1. You are completing sprints but each sprint backlog is full of failure demand
(Failure.. what? )
|Demand for service from customers
|Demand caused by failure to do something right for the customer
|A demand from where there is no hope of making money
|.. you didn’t..
.. where is my order
A team I worked with was considered doing ok. Team was happy with Scrum. At a closer look 60% of all stories where failure demand and over 19% of all stories returned at a later sprint. The cries from the Product owner of problem keeping commitments turned very real..
2. Sprints are completed but software rarely reach the market, if ever, it is late
The development team completes stories, tests them and move on to next sprint. The result is passed on to a team in charge of integration and acceptance testing. They pass it on to a customer integration team. There is a product owner prioritizing each step. From business side the deliverables are few, random and if ever occuring – late.
The evil side of this is that the problems are unseen by the teams themselves. Each team can rightly point to out they are delivering and indeed at a higher velocity.. Therefore it is not unlikely they will resist when someone arrives pointing out they need to change. This this is a situation of sub optimizing goals, in my case this was solved by simply aligning the sprint goals of the teams.
3. Sprints completed, software delivered – a team somewhere else is getting thrashed..
A component team is delivering with high quality, on time,. They are the A team of the IT organization, always delivering on time. Unseen at another department, team B uses their components. But they run at a slower release cycle which makes them constantly readjusting to the frequent releases from the A team. On top if it all, they get blamed for not delivering "why are you not delivering? We have this top notch process called Scrum.."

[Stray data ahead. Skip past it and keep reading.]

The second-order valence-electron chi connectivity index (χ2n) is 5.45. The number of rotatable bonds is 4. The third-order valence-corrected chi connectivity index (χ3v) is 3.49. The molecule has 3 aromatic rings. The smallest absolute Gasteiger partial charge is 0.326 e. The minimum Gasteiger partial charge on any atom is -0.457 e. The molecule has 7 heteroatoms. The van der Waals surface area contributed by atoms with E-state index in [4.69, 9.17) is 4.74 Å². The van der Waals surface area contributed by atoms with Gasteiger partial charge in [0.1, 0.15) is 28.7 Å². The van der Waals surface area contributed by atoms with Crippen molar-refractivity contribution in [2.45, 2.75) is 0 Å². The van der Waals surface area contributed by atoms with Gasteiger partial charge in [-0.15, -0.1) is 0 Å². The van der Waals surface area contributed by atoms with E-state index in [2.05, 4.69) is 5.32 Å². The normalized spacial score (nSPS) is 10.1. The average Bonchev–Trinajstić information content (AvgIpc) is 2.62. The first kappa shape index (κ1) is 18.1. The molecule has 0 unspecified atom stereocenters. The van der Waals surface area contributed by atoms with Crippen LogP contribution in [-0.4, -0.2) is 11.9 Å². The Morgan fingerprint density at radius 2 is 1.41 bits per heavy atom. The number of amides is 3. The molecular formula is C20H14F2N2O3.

In a real case we solved this by aligning the release cycles of the teams.
4. A low but regular percentage of stories committed by the team never gets done
So? – you might argue.."It is in fact Scrum that saves them since it enabling them to work with a clear prioritization…." Yes a gifted product owner will save you any day. But what is causing this remains hidden. A broken architecture, unreadable code, coding from incomplete stories, developers untrained in the technology… it’s all hidden in the sprints.
A team I worked with blew sprint after sprint but did not see this. After all, they continuously met the main business goals. How do you know you can spot this? This requires rich flow transparency (Kanban) or numeric measurements to become visible.
4. Scrum is working, team runs it by the book, quality is good, business is happy.. just that we get no improvements
If we accept status que we are not likely to implement new ideas. And so the continuous improvement process is broken before we even start.
A team I worked with lacked visibility into their results. This made it hard to tell if they were heading in the right direction or not. Once visibility into quality, velocity was put in place up, they immediately questioned the benefit of velocity "this is too linked to customers release cycle, we can’t see our own improvements" (and rightly so!)
Scrum is easy to implement, but hard to interpret.
Lean teaches situations like these are unacceptable. We cannot accept poor quality, sub optimization or not improving.
My point is:
- We can improve a well functioning Scrum if we know what we are looking for
- Lean helps us see areas to improve on
- Kanban can increase transparency so team can see the Lean things visually
- Knowing what to look for – is hard. We need to mastering a wide range of techniques well beyond Scrum before we can enjoy the fruits of real continuous improvement